But also, the next time he returned from somewhere, there would be tucked under his arm a new book he had bought for you, that went right to the heart of what you had been saying, that he'd give you with a quiet: "I thought you'd like to review this?" That was not simply the toleration of dissent, it was a way of enabling it, and deepening it, so that the righteous anger of youth might mature into a rich intellectual voice.

That was the other side of the Kynsey Terrace approach to things, the nurturing of critical intellectual traditions that would contribute to debates on nationalism, minority rights, gender rights, constitutional law, and of course, unfortunately and necessarily, our analysis of massive events of violence.

So whether it was the vexed and ever present question of re-drafting the constitution of the republic, or understanding the violence of July 1983, the Kynsey Terrace approach wasn't to result in a simple, clinched set of platitudes - it was to be a creative, original, rigorous set of ideas that would add real value to on-going debates, whether in the realm of policy or scholarship.

The Kynsey Terrace approach Neelan envisaged was about a dynamic, critical, intellectual tradition, that would be able to respond, in a located but cosmopolitan way, to the burning issues that faced this country, the region, and the global south.

This was then, and continues to be now, very crucial and urgent. Our critical intellectual traditions, its seems, have been beleaguered for some time now.

First by the almost inevitable postcolonial tension, and even disjuncture, between an under capitalized, often authoritarian state, and individual intellectual curiosities and the resources to pursue them, leading to the flight of many distinguished intellectuals to Euro-America or Australia.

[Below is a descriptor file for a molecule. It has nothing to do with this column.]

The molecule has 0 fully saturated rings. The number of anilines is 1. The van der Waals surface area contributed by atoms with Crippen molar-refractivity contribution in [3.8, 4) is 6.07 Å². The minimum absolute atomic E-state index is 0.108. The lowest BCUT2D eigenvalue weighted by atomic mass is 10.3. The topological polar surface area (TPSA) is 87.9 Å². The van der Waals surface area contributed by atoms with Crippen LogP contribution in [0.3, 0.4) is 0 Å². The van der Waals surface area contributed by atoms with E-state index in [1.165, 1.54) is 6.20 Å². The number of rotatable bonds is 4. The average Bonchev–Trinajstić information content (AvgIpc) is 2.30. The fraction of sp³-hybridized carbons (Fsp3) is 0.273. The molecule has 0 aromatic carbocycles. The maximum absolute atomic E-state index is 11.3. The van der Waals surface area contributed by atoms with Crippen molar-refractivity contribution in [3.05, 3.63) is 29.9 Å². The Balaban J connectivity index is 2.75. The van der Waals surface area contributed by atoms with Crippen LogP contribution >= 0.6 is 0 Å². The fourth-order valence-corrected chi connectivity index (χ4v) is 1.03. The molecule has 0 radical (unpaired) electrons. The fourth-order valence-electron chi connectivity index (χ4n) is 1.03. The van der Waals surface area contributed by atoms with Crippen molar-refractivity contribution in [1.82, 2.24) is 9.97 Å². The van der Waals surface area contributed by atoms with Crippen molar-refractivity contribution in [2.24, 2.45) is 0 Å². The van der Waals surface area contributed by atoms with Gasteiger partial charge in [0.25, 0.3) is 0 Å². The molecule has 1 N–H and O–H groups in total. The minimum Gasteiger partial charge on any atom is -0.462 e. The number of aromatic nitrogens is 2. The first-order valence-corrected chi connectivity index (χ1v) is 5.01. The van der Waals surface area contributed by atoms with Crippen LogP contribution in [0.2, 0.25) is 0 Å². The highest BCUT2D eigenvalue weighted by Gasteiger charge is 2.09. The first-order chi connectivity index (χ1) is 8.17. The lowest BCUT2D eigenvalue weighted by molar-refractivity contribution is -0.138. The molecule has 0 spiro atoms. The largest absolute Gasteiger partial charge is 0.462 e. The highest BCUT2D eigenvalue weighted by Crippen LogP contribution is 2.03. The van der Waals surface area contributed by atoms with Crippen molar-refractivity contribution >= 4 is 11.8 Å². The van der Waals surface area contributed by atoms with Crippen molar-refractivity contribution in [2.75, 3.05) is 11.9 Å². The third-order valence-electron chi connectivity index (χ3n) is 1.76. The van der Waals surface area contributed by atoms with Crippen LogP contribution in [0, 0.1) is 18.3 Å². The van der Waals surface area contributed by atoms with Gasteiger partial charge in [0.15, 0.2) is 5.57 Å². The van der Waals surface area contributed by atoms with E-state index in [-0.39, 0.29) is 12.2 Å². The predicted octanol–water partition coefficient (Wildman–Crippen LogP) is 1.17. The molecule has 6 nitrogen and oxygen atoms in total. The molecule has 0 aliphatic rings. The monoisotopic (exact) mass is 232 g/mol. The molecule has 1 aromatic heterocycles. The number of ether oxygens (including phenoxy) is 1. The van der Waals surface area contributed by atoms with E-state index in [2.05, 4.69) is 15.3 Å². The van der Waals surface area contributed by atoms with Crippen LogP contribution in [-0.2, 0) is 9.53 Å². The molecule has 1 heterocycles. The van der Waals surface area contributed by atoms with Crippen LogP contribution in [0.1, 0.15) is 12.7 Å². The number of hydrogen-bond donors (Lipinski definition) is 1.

But further, in more recent years, the continuous, numbing, near apocalyptic violence we have faced on all fronts has attenuated the productivity of our universities, learned societies, and their organs of publication.

Neelan stood with a handful of others in other scholarly institutions in the country, who struggled with extraordinary tenacity to work with Sri Lankan scholars both here and abroad, to preserve, enrich and enlarge that tradition.

He laboured hard at this massive task, very effectively and productively, and the fruits of his labours are embedded in the institutions he created.

But his loss, both in spirit and in person, has been almost irreplaceable, and increasingly, I fear that the rich tradition of rigorous, productive, mature debate and dissent that he did so much to build, is now in some trouble,

Our intellectual discourses are increasingly peppered with buzz words sprinkled upon us from up high-empowerment, civil society, good governance, stakeholder, road map, participation and the like, that don't really mean very much any more conceptually, and do even less real world work, practically.

For some time now, there have been serious, sophisticated, international intellectual debates on the very conceptual and practical usefulness of these buzz words, but most of us, barring a few exceptions, seem almost unaware of these debates.

We can and should think through these concepts for ourselves, but we don't - it's easier to simply think less under the cover of pragmatism. It is not that there is one way of re-thinking these concepts; my whole point is that there are many different ways, and we need to attend to them all.

We need to recall and remember Neelan's vision of a Kynsey Terrace approach, not because a dusty lane in Borella is important, but because we desperately need to own our intellectual traditions, and strengthen our ability to think critically about the society and polity which we inhabit.

If Neelan were to walk into my office today, in his socks (as he often did), a smile on his face, head tilted, and ask, 'what do you think, Pradeep?' I would have to say, as John Kennedy sort of said of something else, long ago: 'The flame has flickered, but the spark still glows. The work goes on, the cause endures, hope still lives, and the dream shall never die.'

(First published in print on the 27th of July, 2006, in the Ceylon Daily News)